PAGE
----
In his latest bid to improve air quality in London, Boris Johnson has announced that all new black taxis should be electric by 2020. But how realistic is his plan?
The mayor, who has been criticised for not doing enough to clean up pollution in the capital, said in his air quality strategy that the city will refuse licences to cabs older than 15 years from 2012 and enforce twice-yearly MOT tests from 2013. So far, so good, you might think, especially as the strategy states that cabs are responsible for 20% of air pollution. This measure alone will remove around 1200 less environmentally-friendly vehicles from the streets though Boris has toned down somewhat his original plan to refuse licences to cabs over 10 years old by 2015.
But it’s the claim that electric cabs are the way forward which needs closer inspection. The idea is that cab drivers will be persuaded to go electric with the carrot of a £1m fund to help finance cleaner cabs and the stick of having their licence to operate removed if their cars don’t meet emissions standards, but as The Register points out:
‘The likeliest technology for the "zero emissions capable" taxi of 2020 is, of course, plug-in hybrid. The only snag with this is that a plug-in hybrid can only operate as a zero-emissions vehicle by driving small distances each day. This is quite feasible for a typical commuter, but hardly so in the case of a taxi driver. The first couple of dozen miles driven will be in zero-emission battery mode, and then for the rest of the day the engine will provide all the energy: the taxi will have become basically just another hybrid.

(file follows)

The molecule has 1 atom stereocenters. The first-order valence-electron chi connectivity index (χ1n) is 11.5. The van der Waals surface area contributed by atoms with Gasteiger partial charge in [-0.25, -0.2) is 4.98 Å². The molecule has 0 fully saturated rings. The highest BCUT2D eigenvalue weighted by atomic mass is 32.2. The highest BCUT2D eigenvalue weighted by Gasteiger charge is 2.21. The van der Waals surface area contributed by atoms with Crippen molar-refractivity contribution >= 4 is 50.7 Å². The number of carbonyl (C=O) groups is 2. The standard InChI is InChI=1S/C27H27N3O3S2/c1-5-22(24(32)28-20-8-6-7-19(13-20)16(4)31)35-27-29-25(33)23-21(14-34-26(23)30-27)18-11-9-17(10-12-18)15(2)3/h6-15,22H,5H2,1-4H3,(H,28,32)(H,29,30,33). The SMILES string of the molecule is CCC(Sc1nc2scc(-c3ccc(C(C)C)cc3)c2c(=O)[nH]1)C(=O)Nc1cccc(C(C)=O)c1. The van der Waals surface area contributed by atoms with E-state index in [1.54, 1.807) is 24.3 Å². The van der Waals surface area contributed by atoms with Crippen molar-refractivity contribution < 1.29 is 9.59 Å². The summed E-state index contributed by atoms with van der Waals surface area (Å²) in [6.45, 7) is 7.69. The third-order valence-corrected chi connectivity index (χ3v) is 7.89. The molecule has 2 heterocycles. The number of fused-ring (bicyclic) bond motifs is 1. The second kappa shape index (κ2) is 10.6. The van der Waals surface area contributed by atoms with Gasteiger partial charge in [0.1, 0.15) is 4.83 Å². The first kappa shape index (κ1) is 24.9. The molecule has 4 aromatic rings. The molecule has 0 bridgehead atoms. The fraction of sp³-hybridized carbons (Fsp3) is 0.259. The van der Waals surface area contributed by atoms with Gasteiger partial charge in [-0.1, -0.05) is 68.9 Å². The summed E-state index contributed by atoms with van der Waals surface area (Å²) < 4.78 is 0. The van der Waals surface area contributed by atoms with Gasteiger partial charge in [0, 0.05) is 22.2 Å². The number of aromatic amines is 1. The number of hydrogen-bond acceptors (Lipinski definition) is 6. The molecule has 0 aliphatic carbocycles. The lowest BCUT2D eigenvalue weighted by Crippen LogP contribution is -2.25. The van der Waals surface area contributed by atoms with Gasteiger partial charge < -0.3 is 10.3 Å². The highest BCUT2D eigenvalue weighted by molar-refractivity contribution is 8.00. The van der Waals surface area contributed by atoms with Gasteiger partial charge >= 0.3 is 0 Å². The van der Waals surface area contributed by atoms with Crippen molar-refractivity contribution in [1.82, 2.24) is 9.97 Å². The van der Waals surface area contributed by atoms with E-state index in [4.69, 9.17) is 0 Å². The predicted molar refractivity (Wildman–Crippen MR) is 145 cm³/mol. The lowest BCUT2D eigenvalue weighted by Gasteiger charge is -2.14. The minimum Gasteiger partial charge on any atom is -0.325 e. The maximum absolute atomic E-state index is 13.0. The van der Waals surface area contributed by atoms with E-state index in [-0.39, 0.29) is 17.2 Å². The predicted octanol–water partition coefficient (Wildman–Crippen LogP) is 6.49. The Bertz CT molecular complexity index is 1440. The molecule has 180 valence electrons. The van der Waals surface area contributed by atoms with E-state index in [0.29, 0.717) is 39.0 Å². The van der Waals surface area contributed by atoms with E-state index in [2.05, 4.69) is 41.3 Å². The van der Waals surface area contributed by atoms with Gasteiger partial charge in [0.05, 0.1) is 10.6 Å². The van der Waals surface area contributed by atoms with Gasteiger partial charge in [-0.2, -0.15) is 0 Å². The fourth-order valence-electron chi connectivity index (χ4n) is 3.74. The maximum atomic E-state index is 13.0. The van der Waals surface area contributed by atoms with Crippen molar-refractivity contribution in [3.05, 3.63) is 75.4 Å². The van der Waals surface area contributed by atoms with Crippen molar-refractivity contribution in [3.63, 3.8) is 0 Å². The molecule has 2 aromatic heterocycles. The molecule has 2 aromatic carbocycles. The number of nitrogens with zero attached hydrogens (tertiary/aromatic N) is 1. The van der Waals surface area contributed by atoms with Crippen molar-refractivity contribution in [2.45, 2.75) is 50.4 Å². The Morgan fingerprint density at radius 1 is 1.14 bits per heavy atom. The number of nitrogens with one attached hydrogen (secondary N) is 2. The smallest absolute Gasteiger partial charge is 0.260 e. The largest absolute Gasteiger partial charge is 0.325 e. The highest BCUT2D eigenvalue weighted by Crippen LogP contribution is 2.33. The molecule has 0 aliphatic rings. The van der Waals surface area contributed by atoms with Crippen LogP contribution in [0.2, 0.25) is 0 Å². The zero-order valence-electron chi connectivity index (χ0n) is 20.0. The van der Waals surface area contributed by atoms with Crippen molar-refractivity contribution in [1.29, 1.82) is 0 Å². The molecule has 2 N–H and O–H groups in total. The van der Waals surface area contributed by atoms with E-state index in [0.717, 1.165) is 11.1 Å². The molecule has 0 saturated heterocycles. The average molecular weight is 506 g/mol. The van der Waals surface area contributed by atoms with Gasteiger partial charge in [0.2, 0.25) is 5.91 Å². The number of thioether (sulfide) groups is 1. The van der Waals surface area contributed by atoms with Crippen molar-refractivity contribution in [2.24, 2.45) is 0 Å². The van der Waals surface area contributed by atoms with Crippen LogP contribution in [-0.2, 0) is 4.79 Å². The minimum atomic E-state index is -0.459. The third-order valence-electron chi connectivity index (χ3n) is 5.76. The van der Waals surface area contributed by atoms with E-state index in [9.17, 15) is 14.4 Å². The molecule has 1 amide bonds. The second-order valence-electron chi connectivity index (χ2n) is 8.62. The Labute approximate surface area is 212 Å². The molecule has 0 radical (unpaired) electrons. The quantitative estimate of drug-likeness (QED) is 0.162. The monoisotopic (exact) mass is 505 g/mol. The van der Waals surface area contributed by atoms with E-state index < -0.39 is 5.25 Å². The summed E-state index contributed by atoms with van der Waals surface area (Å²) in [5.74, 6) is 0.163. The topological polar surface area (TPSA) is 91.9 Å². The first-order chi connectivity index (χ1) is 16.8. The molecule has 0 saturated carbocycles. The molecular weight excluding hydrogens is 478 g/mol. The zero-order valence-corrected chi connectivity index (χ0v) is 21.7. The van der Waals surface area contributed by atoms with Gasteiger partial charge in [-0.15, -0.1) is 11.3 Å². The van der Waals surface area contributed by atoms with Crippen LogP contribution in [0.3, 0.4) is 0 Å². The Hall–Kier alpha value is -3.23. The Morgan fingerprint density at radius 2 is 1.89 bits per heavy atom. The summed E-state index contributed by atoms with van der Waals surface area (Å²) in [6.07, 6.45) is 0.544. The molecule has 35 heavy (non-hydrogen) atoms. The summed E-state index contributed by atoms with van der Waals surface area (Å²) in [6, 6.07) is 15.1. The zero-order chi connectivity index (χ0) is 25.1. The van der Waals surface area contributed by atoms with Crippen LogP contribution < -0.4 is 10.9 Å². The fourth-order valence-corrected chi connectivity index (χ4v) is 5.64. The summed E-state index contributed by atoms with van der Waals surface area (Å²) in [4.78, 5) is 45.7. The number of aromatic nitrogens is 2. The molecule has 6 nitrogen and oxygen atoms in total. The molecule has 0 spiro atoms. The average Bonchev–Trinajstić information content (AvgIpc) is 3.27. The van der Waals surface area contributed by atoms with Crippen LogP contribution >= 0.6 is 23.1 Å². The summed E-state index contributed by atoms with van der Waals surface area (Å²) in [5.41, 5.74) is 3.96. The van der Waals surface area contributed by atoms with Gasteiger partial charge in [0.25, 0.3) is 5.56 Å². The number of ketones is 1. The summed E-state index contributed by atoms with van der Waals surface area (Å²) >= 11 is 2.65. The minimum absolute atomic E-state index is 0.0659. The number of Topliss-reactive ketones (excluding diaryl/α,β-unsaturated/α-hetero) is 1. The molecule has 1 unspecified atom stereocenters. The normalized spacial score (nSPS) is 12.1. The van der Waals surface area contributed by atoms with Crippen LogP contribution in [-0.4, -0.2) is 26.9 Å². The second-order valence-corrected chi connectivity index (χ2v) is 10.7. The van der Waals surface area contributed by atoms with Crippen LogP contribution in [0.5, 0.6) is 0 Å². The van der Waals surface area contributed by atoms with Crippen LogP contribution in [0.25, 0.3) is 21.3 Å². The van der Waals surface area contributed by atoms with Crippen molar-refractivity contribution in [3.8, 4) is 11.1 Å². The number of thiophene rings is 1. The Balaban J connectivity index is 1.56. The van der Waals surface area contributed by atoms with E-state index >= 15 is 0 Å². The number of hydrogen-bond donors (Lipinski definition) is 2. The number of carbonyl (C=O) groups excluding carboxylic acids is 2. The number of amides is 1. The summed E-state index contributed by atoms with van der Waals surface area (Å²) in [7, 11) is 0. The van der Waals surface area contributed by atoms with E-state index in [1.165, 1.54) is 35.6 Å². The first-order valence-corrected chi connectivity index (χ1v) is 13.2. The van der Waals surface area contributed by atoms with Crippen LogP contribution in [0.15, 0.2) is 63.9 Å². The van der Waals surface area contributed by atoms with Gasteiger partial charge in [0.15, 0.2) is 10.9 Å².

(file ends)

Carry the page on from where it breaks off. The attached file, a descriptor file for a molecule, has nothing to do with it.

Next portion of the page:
Nothing wrong with that, of course – hybrid has much lower emissions than a typical present day diesel cab – but the use of the term "zero emission" is at best ignorant and at worst misleading. The mayor might well expect to be punished by the media and the voters for making such a misleading pledge.’
Clean Air London, who recently issued a legal challenge over the scrapping of the Western Extension Zone of the c-charge, describe the mayor’s strategy as ‘not fit for purpose’ on the basis that emissions will still exceed the limit across around half of London while Darren Johnson, a Green party member of the London assembly accused Boris of ‘dithering and delaying over a half-baked plan’.
So, fully electric black cabs look like an unrealistic proposition, even with 4000 new charging points going in across the UK. In fact, Boris has been beset with difficulties over his apparent fondness for electric cars – his promise to make London the electric car capital of Europe last year went a bit flat when he was forced to slash his budget for the scheme from £20m to £6m. It’s not that we think he’s not making an effort to improve air quality – in fact the scrapping of the WEZ could improve air quality according to TfL by reducing congestion and smoothing traffic flows is one of Boris’s aims in his clean air strategy – but a little less smoke and mirrors would be nice.